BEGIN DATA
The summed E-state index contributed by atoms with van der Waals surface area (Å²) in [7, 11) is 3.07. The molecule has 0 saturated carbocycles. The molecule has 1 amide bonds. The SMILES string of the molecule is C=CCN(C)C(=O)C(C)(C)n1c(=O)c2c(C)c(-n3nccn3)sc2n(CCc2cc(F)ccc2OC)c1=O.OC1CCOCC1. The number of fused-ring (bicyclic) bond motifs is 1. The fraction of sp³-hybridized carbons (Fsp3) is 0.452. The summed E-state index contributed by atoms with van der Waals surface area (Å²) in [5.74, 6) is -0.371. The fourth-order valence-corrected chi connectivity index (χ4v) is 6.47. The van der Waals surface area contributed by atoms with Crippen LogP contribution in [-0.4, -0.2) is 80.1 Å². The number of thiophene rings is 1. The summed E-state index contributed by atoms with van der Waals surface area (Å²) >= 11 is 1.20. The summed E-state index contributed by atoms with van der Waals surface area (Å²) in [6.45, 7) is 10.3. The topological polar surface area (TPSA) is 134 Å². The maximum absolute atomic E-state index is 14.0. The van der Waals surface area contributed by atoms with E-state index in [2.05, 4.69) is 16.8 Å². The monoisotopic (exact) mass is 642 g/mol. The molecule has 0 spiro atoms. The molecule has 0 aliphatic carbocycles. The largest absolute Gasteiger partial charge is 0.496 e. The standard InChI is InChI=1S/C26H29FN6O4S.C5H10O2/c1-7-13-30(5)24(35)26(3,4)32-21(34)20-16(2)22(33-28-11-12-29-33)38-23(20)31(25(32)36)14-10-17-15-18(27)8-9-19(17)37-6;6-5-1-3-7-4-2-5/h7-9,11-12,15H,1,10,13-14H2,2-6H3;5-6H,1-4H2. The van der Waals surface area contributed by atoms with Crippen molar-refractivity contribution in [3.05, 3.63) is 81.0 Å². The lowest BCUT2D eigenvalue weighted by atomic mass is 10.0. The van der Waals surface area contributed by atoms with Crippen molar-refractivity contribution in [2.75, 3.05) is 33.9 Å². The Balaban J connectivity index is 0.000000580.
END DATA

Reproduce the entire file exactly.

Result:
The summed E-state index contributed by atoms with van der Waals surface area (Å²) in [7, 11) is 3.07. The molecule has 0 saturated carbocycles. The molecule has 1 amide bonds. The SMILES string of the molecule is C=CCN(C)C(=O)C(C)(C)n1c(=O)c2c(C)c(-n3nccn3)sc2n(CCc2cc(F)ccc2OC)c1=O.OC1CCOCC1. The number of fused-ring (bicyclic) bond motifs is 1. The fraction of sp³-hybridized carbons (Fsp3) is 0.452. The summed E-state index contributed by atoms with van der Waals surface area (Å²) in [5.74, 6) is -0.371. The fourth-order valence-corrected chi connectivity index (χ4v) is 6.47. The van der Waals surface area contributed by atoms with Crippen LogP contribution in [-0.4, -0.2) is 80.1 Å². The number of thiophene rings is 1. The summed E-state index contributed by atoms with van der Waals surface area (Å²) >= 11 is 1.20. The summed E-state index contributed by atoms with van der Waals surface area (Å²) in [6.45, 7) is 10.3. The topological polar surface area (TPSA) is 134 Å². The maximum absolute atomic E-state index is 14.0. The van der Waals surface area contributed by atoms with E-state index in [2.05, 4.69) is 16.8 Å². The monoisotopic (exact) mass is 642 g/mol. The molecule has 0 spiro atoms. The molecule has 0 aliphatic carbocycles. The largest absolute Gasteiger partial charge is 0.496 e. The standard InChI is InChI=1S/C26H29FN6O4S.C5H10O2/c1-7-13-30(5)24(35)26(3,4)32-21(34)20-16(2)22(33-28-11-12-29-33)38-23(20)31(25(32)36)14-10-17-15-18(27)8-9-19(17)37-6;6-5-1-3-7-4-2-5/h7-9,11-12,15H,1,10,13-14H2,2-6H3;5-6H,1-4H2. The van der Waals surface area contributed by atoms with Crippen molar-refractivity contribution in [3.05, 3.63) is 81.0 Å². The lowest BCUT2D eigenvalue weighted by atomic mass is 10.0. The van der Waals surface area contributed by atoms with Crippen molar-refractivity contribution in [2.75, 3.05) is 33.9 Å². The Balaban J connectivity index is 0.000000580.